Files vs virtual machines

The above-noted approach works equally well for file servers and storage systems hosting virtual machines, especially if we are using a file based protocol for hosting the VMs rather than a pure block protocol like FC or iSCSI. In the world of virtual machines backup tools are considerably more intelligent about the initial analysis of the data to be backed up. Traditional file server backup is based on a two phase process of scanning the contents of the source, matching this against an index of data known to be backed up and then copying the missing bits. This presents a number of practical issues :

  • the time to scan continues to grow with the number of files
  • copying many individual files is a slower process with more overhead that block based differentials

By applying the snapshot and replication technique, we can drastically reduce the backup window, since only the blocks modified between two moments in time need to be copied. In fact there is no longer a backup window since these operations are continuous in the background of the file server.

Virtual machines in the VMware world maintain tracking journals of modified blocks (CBT) which enables the backup software to ignore the filesystem representation of the data and just ask for the modified blocks to copy since the last backup transaction. But again, if we are transmitting snapshots from the underlying storage system, don’t even need to do this. It is, however useful to issue VSS snapshots inside of Windows virtual machines to ensure that any inflight data in caches is flushed to disk before creating the storage layer snapshot.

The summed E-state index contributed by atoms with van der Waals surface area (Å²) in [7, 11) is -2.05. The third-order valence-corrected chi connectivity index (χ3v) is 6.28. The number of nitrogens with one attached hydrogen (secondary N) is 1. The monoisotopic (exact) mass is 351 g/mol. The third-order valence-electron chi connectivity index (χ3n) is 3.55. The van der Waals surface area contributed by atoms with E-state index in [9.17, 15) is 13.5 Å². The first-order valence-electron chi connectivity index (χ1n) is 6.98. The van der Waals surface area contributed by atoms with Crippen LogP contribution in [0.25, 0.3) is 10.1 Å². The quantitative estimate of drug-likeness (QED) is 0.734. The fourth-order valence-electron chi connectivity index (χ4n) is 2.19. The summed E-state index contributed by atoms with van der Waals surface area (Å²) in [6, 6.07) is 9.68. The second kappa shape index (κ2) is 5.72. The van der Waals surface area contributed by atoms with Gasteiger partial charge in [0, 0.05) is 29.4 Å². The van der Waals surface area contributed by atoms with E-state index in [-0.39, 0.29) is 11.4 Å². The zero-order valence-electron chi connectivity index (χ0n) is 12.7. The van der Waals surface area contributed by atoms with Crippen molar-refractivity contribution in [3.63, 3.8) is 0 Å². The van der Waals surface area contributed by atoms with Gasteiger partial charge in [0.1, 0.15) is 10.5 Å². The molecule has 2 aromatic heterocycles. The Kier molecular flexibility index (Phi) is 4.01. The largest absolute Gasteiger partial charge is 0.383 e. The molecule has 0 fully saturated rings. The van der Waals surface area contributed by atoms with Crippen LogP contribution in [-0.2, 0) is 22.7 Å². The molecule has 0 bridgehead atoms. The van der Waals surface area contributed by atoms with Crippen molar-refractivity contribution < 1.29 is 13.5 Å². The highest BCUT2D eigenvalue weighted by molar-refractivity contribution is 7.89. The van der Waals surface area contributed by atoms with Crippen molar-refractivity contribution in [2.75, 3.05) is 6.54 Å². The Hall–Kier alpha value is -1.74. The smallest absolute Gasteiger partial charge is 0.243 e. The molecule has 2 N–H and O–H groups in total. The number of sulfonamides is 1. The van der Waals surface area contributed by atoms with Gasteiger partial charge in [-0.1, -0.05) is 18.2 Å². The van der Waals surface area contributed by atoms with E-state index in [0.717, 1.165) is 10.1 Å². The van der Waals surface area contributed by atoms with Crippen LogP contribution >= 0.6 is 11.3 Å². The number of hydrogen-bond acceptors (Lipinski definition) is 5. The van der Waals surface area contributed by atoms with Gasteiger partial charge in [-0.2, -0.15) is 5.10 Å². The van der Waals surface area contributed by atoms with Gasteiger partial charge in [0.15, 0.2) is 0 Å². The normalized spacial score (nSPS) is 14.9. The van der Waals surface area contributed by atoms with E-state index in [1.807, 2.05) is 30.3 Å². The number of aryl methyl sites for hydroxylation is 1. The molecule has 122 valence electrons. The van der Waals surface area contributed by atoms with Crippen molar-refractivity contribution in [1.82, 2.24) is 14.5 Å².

The biggest issue with backing up virtual machines is the granularity of the restore operation. With only a simple replication, the result is a virtual machine with no visibility into the contents of its internal file systems. This is where the backup tools show their value in being able to backup a virtual machine at the block level, and yet still permit file level restores by peeking inside the envelope to look at the contents of the file systems therein.

The last mile

There are still issues with certain types of restore operations that require a high level of integration with the applications. If you want to restore a single email out of a backed up Exchange or Notes datastore, you need a more sophisticated level of integration than simply having a copy of the virtual machine.

But for the majority of general purposes systems, and particularly file services, the simple replicated snapshot approach is simpler and more effective, both from a cost and operational perspective.


The Cellular Hub

There has been an upsurge in articles and discussions around the wearable market in recent weeks after the Apple Watch announcement.

Some of the best thinking has come from Ben Thompson over at Stratechery, and John Gruber at Daring Fireball but I wonder if we are all parsing this through the restrictive lens of what we know and are familiar with. One thought is that the Apple Watch, a device that must be tethered to an iPhone, will perhaps be capable of becoming a fully autonomous device including native 3G, GPS etc. in the next few years.

I think that unlikely for a number of reasons. While Apple has accomplished miracles of miniaturization, the fundamental issue remains power autonomy. I don’t see battery technology making any leaps to 10x the current density that would allow a watch-sized device to run all of the radios for a full day and have space for some kind of SIM card.

They could save space by going the CDMA route and make the SIM card an intrinsic part of the device, but this requires large changes in the way the bulk of the world’s GSM/LTE technology is sold and deployed. This still doesn’t address the power consumption issue, other than freeing up space inside the device.

I think that the watch is the logical first step in the socialization of wearable technology because we already have context for the device. We’ve been wearing jewelry for thousands of years and timepieces for hundreds; it is a mature concept bifurcated into a utility market and a luxury market, where both exceed the utility needs of most people that just want to display the time.